As debate rises in Washington over the first thaw in relations between Iran and the United States in decades, powerful oil companies are opting for an unusual tactic: silence.
Oil companies such as Exxon Mobil Corp and ConocoPhillips could earn huge profits if the United States loosened economic sanctions on Iran, allowing access to its oil and natural gas fields, some of the world’s largest and least costly to produce.
But through September, at least, US energy companies have largely opted to stand back even as Congress considers whether to further limit new oil exports from the Islamic republic.
It is an unusual tack for an industry known for its strong Capitol Hill presence on every issue from taxes to pollution rules to international trade.
But this particular issue may be too hot to touch.
“You are unlikely to flip any lawmaker, but you could offend them,” said one lobbyist familiar with sanctions issues, who spoke on condition of anonymity to avoid being seen as speaking for clients. He said his company had received no client requests this year to lobby on Iran sanctions.
The oil and gas industry spent $105 million on lobbying in the first nine months of this year, behind only the insurance and pharmaceutical industries, according to the Center for Responsive Politics, a Washington watchdog group. Companies in the sector, and their employees, also donated a total of $20.5 million to candidates in last year’s elections, ranking ninth overall.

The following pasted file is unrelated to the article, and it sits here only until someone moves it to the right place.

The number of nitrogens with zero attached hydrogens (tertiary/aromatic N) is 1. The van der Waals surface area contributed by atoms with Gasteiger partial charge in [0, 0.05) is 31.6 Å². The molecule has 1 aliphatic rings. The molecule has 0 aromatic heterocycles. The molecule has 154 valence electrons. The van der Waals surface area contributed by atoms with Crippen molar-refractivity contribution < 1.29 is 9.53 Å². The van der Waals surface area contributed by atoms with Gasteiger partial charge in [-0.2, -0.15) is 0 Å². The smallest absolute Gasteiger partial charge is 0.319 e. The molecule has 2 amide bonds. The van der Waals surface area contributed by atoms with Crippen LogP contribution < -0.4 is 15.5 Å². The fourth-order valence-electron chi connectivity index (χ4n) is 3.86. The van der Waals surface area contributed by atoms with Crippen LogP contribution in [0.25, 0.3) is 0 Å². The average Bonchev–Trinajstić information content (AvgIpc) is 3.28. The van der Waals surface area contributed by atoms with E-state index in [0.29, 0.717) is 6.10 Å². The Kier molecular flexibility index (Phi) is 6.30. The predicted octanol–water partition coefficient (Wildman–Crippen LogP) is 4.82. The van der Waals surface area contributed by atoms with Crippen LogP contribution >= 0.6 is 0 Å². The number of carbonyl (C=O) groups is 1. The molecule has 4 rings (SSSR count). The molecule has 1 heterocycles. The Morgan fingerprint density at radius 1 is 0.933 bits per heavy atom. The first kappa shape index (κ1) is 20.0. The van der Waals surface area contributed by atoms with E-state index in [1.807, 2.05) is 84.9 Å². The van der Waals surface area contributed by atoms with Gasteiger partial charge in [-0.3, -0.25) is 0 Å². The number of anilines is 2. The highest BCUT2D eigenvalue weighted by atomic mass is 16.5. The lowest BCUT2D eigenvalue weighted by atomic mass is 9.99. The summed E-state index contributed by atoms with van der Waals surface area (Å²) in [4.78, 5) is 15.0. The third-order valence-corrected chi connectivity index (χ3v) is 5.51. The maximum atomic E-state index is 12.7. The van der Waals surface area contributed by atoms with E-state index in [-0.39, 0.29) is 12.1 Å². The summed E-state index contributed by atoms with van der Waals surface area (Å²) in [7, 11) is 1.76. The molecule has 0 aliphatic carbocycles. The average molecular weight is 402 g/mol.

It is uncertain whether the six-month deal with Iran struck in November in Geneva will lead to comprehensive restrictions on its nuclear capabilities, which could bring a full rollback of sanctions. Under the interim deal, Iran will limit uranium enrichment in return for limited access to funds frozen by US law.
The June election of moderate President Hassan Rouhani offered a clear sign that 2013 could be the best year for relations between Washington and Tehran since Iran’s 1979 revolution.
Yet the US Congress has been firm in its backing of further action against Iran. The House of Representatives voted 400-20 in July to choke funding to Iran’s disputed nuclear program by slashing its oil exports further than sanctions enacted in 2010.
The Senate also widely supports being tough on Iran, though President Barack Obama has pushed it to delay introduction of its version of the bill to give the Geneva agreement a chance.
For its part, Iran’s oil ministry is hopeful a full deal could one day spur new investment by US energy companies. Oil Minister Bijan Zanganeh in December named seven Western energy companies it wants back to develop reservoirs if sanctions are lifted, including Exxon and Conoco.
Both companies have not lobbied Congress this year on Iran sanctions, records show. Neither has US-based companies Chevron Corp or Halliburton Co.
Congressional aides agreed oil companies would be wasting their time if they attempted to persuade lawmakers to turn back existing sanctions or prevent enactment of new ones.
The effort “would likely fall on deaf ears at a minimum and at worst create serious political repercussions” if oil companies were seen as undermining the resolve by the countries that reached the interim agreement with Iran, the United States, Britain, Russia, China, France and Germany, one Democratic House aide said on condition of anonymity. Reuters